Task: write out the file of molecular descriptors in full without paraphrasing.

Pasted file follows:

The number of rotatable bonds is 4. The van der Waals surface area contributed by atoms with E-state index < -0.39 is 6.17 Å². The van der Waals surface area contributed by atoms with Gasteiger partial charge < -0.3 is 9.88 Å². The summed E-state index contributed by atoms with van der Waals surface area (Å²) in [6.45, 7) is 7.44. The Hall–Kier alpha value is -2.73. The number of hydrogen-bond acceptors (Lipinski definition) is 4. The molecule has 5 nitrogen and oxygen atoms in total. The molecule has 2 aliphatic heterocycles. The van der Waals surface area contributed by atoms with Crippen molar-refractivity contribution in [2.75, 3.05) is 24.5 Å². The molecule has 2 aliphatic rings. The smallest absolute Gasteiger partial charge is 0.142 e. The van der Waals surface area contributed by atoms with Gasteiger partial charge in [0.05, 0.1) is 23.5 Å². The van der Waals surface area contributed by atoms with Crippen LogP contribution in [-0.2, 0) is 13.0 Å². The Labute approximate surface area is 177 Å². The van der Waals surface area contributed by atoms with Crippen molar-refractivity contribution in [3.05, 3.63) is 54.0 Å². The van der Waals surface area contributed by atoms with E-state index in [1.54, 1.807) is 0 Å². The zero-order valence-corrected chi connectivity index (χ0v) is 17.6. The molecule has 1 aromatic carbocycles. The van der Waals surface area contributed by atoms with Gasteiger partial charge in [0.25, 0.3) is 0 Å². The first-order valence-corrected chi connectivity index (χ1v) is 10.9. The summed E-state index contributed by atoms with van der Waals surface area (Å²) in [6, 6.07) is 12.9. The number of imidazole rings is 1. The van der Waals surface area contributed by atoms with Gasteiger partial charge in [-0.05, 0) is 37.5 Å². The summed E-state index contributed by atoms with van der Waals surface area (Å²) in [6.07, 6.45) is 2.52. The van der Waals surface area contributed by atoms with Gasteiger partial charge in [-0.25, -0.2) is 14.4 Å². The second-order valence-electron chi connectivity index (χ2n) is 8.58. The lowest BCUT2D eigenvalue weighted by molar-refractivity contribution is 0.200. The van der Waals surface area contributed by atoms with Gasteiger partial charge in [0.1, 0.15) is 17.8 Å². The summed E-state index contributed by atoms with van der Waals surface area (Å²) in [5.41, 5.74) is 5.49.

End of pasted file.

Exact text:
The number of rotatable bonds is 4. The van der Waals surface area contributed by atoms with E-state index < -0.39 is 6.17 Å². The van der Waals surface area contributed by atoms with Gasteiger partial charge < -0.3 is 9.88 Å². The summed E-state index contributed by atoms with van der Waals surface area (Å²) in [6.45, 7) is 7.44. The Hall–Kier alpha value is -2.73. The number of hydrogen-bond acceptors (Lipinski definition) is 4. The molecule has 5 nitrogen and oxygen atoms in total. The molecule has 2 aliphatic heterocycles. The van der Waals surface area contributed by atoms with Crippen molar-refractivity contribution in [2.75, 3.05) is 24.5 Å². The molecule has 2 aliphatic rings. The smallest absolute Gasteiger partial charge is 0.142 e. The van der Waals surface area contributed by atoms with Gasteiger partial charge in [0.05, 0.1) is 23.5 Å². The van der Waals surface area contributed by atoms with Crippen LogP contribution in [-0.2, 0) is 13.0 Å². The Labute approximate surface area is 177 Å². The van der Waals surface area contributed by atoms with Crippen molar-refractivity contribution in [3.05, 3.63) is 54.0 Å². The van der Waals surface area contributed by atoms with E-state index in [1.54, 1.807) is 0 Å². The zero-order valence-corrected chi connectivity index (χ0v) is 17.6. The molecule has 1 aromatic carbocycles. The van der Waals surface area contributed by atoms with Gasteiger partial charge in [0.25, 0.3) is 0 Å². The first-order valence-corrected chi connectivity index (χ1v) is 10.9. The summed E-state index contributed by atoms with van der Waals surface area (Å²) in [6, 6.07) is 12.9. The number of imidazole rings is 1. The van der Waals surface area contributed by atoms with Gasteiger partial charge in [-0.05, 0) is 37.5 Å². The summed E-state index contributed by atoms with van der Waals surface area (Å²) in [6.07, 6.45) is 2.52. The van der Waals surface area contributed by atoms with Gasteiger partial charge in [-0.25, -0.2) is 14.4 Å². The second-order valence-electron chi connectivity index (χ2n) is 8.58. The lowest BCUT2D eigenvalue weighted by molar-refractivity contribution is 0.200. The van der Waals surface area contributed by atoms with Gasteiger partial charge in [0.1, 0.15) is 17.8 Å². The summed E-state index contributed by atoms with van der Waals surface area (Å²) in [5.41, 5.74) is 5.49.